One of the signaling pathways with the largest effects on synaptic size at the Drosophila NMJ is the BMP pathway, which stimulates synaptic growth. The expanded NMJ phenotype of spictmut is similar to that of spinster (also known as benchwarmer), which also shows defects in endosomal-lysosomal trafficking and requires an active BMP/TGF-β signaling pathway for NMJ expansion. It is also similar to the increase in bouton number of highwire NMJs. Highwire encodes a putative E3 ubiquitin ligase that appears to affect multiple signaling pathways including JNK and BMP. To determine whether the synaptic overgrowth of spictmut larvae requires BMP signaling, key BMP signaling components were genetically removed from spictmut larvae. Mutations affecting the type I receptor subunits Tkv (Thickvein) and Sax (Saxophone), the type II receptor subunit Wit (Wishful Thinking), the type II receptor ligand Gbb (Glass Bottom Boat), or the co-Smad Med (Medea) all suppressed the NMJ overgrowth of spictmut larvae. In all cases, the synaptic undergrowth in larvae that were doubly homozygous for spictmut and BMP pathway mutations was indistinguishable from that of homozygous BMP pathway mutations alone. In addition, all heterozygous BMP pathway mutations tested partly suppressed the NMJ expansion of spictmut larvae, but had no effect on NMJ bouton number in a wild type background. Therefore, BMP signaling is essential for the excessive NMJ growth of spictmut larvae (Wang, 2007).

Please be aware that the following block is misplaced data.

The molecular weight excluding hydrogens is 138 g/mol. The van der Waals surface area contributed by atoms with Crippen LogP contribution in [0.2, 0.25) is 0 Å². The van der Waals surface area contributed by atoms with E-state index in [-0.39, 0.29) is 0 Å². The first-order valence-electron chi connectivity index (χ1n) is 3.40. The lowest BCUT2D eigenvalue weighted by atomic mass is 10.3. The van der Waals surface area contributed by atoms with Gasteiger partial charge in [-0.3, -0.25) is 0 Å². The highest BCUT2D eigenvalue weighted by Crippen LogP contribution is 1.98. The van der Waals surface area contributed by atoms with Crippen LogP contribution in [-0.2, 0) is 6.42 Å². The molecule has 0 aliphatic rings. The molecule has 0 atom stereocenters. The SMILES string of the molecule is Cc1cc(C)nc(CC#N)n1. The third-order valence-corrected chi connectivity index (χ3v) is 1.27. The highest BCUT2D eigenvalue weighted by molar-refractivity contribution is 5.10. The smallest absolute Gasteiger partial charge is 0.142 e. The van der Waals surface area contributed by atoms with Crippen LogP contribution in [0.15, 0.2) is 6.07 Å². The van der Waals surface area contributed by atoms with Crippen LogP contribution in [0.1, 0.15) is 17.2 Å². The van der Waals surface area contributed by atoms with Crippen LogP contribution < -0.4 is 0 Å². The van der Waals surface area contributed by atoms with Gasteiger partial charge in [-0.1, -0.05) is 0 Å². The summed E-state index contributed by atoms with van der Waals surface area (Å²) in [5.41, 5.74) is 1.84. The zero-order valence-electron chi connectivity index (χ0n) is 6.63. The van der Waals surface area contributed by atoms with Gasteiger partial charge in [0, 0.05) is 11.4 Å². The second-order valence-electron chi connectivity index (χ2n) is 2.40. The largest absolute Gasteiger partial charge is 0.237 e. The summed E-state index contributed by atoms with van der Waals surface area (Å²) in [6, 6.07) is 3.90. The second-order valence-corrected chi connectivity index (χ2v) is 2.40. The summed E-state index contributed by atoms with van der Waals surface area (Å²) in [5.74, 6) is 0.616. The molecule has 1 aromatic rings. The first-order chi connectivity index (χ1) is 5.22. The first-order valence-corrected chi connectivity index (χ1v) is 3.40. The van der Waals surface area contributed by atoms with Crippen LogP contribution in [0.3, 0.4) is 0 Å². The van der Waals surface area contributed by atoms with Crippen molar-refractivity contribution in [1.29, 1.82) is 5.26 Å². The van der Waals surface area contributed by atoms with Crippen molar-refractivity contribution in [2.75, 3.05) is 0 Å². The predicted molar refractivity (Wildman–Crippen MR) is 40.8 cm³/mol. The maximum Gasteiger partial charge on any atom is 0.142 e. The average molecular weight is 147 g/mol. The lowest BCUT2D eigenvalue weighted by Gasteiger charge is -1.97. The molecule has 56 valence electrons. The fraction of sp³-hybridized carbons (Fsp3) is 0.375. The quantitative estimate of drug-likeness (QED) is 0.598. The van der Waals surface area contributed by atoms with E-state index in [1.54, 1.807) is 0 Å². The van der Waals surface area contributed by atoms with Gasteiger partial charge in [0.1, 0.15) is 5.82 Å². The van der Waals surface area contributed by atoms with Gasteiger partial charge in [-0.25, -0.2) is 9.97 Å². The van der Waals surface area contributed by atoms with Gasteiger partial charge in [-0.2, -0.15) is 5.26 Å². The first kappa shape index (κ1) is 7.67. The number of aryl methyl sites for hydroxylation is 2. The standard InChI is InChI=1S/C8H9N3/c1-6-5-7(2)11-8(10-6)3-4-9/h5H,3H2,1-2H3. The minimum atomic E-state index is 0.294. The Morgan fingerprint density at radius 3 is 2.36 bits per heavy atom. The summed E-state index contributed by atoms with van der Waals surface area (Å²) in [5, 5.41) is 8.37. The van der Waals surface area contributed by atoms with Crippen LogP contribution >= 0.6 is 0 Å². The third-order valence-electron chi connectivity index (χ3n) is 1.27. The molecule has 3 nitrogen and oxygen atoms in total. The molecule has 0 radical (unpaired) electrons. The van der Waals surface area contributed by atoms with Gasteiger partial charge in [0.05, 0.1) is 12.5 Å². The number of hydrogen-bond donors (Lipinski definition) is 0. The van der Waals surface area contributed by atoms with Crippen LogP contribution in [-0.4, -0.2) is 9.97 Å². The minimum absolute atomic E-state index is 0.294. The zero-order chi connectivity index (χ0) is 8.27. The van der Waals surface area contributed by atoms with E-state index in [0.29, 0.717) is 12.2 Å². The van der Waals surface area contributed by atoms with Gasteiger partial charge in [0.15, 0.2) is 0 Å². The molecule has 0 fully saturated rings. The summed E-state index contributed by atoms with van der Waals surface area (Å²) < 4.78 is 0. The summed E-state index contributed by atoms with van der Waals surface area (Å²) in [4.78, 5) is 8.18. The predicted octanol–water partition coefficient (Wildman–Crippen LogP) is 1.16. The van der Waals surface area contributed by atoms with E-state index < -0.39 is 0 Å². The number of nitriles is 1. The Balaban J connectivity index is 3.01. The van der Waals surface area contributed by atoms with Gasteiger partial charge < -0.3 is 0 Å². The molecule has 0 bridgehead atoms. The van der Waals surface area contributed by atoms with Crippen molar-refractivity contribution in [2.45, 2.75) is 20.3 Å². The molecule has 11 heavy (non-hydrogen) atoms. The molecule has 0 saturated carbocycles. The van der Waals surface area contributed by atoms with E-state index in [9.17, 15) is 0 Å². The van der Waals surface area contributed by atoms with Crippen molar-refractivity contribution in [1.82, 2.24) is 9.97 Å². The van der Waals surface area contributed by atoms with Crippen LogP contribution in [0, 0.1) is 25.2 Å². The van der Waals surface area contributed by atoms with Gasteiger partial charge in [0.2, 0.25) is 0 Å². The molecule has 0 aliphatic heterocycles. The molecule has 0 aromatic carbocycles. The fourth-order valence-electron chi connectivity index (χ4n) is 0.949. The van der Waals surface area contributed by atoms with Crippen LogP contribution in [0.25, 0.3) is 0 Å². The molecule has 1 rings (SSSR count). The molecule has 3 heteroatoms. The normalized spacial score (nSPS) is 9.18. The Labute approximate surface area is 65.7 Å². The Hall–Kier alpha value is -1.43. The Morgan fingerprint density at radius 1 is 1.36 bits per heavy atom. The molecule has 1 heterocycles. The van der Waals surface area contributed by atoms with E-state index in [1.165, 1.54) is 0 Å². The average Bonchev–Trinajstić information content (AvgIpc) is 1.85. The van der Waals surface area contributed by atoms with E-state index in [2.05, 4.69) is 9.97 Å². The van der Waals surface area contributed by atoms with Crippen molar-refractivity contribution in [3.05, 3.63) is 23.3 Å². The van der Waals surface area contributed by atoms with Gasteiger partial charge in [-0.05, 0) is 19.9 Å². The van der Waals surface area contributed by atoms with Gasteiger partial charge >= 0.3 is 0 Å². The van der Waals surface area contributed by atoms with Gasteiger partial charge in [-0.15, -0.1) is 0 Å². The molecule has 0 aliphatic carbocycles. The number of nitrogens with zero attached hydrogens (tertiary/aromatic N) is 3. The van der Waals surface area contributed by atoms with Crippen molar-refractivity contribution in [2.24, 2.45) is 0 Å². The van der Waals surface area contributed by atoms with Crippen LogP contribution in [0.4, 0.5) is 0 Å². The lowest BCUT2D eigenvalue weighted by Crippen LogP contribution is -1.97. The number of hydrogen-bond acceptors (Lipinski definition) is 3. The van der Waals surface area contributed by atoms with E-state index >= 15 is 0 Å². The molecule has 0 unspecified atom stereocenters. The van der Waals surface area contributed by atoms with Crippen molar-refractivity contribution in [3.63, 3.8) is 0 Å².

The contrasting phenotypes of spictmut and loss of BMP signaling, and the genetic interactions between spict and BMP signaling mutants, suggest that Spict antagonizes BMP signaling in the control of NMJ growth. Nevertheless, alternative models are possible: for example, highwire mutations interact with BMP signaling mutations, but Highwire affects synaptic size primarily through a MAPK signaling pathway. However, evidence strongly supports a direct effect of Spict on BMP signaling. During BMP signaling in neurons, the R-Smad protein Mad is phosphorylated by active BMP receptors, and phosphorylated Mad (PMad) is then translocated to the nucleus and acts as a transcription factor. At the NMJ, PMad overlaps mainly with the presynaptic marker cysteine string protein (CSP), but also with the largely postsynaptic marker Discs-large (Dlg). PMad is also found in cell body nuclei in the larval CNS. PMad levels were significantly higher in spictmut than in spict+ larvae, both at the NMJ and in CNS cell bodies, and this phenotype was fully rescued by neuronal expression of UAS-spict. Therefore, BMP signaling is upregulated at spictmut neurons, in contrast to highwire neurons. Next the possibility of upregulation of BMP receptors at spictmut NMJs was tested. HA-tagged Tkv was found mainly in a punctate distribution in the periphery of synaptic boutons, at or close to the plasma membrane, and at higher levels in spictmut than in spict+ boutons. Wit was barely detectable in spict+ boutons, but was present at higher levels in spictmut boutons, also in a punctate pattern mainly at or close to the plasma membrane. The effect of spictmut on Tkv-HA and Wit levels was rescued by neuronal expression of UAS-spict. No effect was found of spictmut on levels of other neuronal membrane proteins (Fasciclin II, Syntaxin), or on the neuronal surface antigen recognized by anti-Horseradish Peroxidase (HRP) at the NMJ. Therefore, Spict action specifically lowers the levels of BMP receptors at the presynaptic NMJ (Wang, 2007).